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Opinions Jan. 4, 2013

January 4, 2013
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Indiana Court of Appeals
State of Indiana v. Daniel E. Riley
78A05-1206-CR-311
Criminal. Reverses dismissal of Class B misdemeanor battery charges. Because the information was proper even with Indiana Gaming Agent Audrey Smoot as an affiant, and because there appears to have been no other basis for the dismissal (other than possibly a mistaken belief that an unauthorized investigation would affect the information), the trial court abused its discretion in granting the dismissal.

Rori Property Holdings, LLC, et al. v. McCullough Construction Company, Inc. (NFP)
29A02-1204-PL-325
Civil plenary. Affirms trial court judgment in favor of McCullough Construction on its after-recorded mechanic’s lien and dismisses Rori Property’s appeal of judgment as it’s untimely and also dismisses appeal of denial of motion for relief from judgment.  

Sherry K. Kohues v. State of Indiana (NFP)
30A04-1208-CR-393
Criminal. Affirms revocation of probation and remands for an amendment of the abstract of judgment to reflect good time credit.  

Ricky J. Gellinger v. State of Indiana (NFP)
48A04-1204-CR-200
Criminal. Affirms revocation of probation.
 

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  1. Future generations will be amazed that we prosecuted people for possessing a harmless plant. The New York Times came out in favor of legalization in Saturday's edition of the newspaper.

  2. Well, maybe it's because they are unelected, and, they have a tendency to strike down laws by elected officials from all over the country. When you have been taught that "Democracy" is something almost sacred, then, you will have a tendency to frown on such imperious conduct. Lawyers get acculturated in law school into thinking that this is the very essence of high minded government, but to people who are more heavily than King George ever did, they may not like it. Thanks for the information.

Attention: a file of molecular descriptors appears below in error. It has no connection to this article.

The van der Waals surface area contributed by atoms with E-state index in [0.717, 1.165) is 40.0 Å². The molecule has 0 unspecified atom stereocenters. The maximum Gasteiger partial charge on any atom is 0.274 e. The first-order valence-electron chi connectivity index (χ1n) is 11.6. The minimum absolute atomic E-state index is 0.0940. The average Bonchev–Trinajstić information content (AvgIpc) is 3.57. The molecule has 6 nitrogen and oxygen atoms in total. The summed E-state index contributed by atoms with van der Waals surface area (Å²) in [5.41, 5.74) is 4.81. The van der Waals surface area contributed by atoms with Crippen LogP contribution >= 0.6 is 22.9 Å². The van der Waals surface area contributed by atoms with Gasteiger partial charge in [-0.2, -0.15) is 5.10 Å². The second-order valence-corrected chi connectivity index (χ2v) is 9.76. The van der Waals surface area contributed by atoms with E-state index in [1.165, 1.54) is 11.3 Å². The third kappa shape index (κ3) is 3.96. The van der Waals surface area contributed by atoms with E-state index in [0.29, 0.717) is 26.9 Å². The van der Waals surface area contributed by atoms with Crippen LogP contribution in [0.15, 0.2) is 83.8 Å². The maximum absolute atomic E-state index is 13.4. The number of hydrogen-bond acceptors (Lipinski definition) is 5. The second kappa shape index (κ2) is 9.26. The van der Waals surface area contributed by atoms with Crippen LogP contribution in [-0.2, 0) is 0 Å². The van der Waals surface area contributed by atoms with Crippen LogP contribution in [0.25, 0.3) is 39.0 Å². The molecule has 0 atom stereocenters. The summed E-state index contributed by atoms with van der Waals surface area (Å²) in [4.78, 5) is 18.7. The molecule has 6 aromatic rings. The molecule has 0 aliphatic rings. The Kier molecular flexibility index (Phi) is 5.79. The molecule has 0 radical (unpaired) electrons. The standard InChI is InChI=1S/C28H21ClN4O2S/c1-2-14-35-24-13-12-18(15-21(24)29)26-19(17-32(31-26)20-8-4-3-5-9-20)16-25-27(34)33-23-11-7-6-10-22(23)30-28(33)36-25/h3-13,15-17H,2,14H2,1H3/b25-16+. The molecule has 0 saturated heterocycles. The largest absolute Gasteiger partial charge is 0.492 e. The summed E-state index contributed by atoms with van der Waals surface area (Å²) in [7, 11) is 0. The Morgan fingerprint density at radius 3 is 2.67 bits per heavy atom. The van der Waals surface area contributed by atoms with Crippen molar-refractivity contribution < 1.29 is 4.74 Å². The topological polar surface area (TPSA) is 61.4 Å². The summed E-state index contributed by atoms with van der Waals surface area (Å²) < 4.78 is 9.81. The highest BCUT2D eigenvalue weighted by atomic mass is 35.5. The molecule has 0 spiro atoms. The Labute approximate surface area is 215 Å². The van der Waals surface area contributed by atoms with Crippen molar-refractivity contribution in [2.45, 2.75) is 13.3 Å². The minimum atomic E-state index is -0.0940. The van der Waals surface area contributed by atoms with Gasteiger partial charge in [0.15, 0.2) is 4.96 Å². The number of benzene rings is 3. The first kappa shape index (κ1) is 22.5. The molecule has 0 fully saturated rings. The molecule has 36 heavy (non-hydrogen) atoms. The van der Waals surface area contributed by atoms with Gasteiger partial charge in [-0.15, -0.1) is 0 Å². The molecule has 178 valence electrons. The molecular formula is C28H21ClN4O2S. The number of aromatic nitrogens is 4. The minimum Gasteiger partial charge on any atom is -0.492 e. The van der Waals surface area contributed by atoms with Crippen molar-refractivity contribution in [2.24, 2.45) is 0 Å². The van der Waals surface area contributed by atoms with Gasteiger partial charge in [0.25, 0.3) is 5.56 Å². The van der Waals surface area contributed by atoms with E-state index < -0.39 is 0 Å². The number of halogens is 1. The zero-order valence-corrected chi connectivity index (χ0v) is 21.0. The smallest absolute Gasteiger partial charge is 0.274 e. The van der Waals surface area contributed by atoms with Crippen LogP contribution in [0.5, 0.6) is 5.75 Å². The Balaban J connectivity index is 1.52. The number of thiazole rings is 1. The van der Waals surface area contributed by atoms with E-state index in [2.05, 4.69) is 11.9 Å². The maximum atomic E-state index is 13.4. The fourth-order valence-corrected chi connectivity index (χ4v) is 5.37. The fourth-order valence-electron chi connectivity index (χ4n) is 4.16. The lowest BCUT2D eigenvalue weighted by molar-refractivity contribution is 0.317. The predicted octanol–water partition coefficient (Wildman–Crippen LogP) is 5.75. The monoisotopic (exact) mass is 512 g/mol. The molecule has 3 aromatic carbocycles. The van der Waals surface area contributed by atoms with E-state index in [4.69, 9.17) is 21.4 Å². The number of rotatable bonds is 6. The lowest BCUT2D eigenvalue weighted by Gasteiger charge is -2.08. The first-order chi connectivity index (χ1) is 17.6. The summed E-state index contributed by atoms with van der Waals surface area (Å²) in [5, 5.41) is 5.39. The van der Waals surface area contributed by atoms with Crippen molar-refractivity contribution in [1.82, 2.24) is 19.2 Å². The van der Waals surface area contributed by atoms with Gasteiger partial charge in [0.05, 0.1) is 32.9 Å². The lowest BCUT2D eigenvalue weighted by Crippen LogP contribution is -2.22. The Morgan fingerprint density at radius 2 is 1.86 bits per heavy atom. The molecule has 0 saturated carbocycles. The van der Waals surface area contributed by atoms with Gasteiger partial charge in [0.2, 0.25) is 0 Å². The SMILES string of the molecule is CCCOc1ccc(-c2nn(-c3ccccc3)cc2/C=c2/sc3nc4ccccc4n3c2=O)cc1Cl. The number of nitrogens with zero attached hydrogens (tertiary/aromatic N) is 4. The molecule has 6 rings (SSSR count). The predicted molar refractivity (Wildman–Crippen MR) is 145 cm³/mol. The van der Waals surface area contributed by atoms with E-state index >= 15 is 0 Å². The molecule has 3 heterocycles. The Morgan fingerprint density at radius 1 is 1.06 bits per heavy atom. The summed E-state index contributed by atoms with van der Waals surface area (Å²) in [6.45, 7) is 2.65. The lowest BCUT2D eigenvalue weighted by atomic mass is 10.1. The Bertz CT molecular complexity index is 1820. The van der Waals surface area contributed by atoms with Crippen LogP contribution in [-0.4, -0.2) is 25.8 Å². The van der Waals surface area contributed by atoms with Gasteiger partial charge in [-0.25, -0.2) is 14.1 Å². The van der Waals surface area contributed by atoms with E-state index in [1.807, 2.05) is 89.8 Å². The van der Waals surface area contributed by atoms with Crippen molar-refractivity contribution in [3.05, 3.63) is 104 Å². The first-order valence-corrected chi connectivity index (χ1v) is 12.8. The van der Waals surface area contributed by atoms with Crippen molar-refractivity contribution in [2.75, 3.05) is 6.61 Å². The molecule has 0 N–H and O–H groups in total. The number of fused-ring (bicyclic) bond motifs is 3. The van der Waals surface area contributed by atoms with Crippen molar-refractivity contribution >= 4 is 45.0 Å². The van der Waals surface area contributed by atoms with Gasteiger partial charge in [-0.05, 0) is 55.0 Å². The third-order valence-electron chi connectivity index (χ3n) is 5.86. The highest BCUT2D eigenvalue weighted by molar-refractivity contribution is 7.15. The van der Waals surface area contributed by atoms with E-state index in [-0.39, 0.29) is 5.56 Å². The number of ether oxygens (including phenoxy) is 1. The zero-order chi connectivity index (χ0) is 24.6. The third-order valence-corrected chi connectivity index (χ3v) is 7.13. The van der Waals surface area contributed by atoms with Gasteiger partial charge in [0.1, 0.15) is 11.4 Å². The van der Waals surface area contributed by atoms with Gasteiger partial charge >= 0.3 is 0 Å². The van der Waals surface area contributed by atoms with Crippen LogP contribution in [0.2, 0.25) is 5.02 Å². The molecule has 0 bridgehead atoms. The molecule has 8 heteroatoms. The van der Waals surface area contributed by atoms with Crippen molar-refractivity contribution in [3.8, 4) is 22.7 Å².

3. I pd for a bankruptcy years ago with Mr Stiles and just this week received a garnishment from my pay! He never filed it even though he told me he would! Don't let this guy practice law ever again!!!

  4. Excellent initiative on the part of the AG. Thankfully someone takes action against predators taking advantage of people who have already been through the wringer. Well done!

  5. Conour will never turn these funds over to his defrauded clients. He tearfully told the court, and his daughters dutifully pledged in interviews, that his first priority is to repay every dime of the money he stole from his clients. Judge Young bought it, much to the chagrin of Conour’s victims. Why would Conour need the $2,262 anyway? Taxpayers are now supporting him, paying for his housing, utilities, food, healthcare, and clothing. If Conour puts the money anywhere but in the restitution fund, he’s proved, once again, what a con artist he continues to be and that he has never had any intention of repaying his clients. Judge Young will be proven wrong... again; Conour has no remorse and the Judge is one of the many conned.

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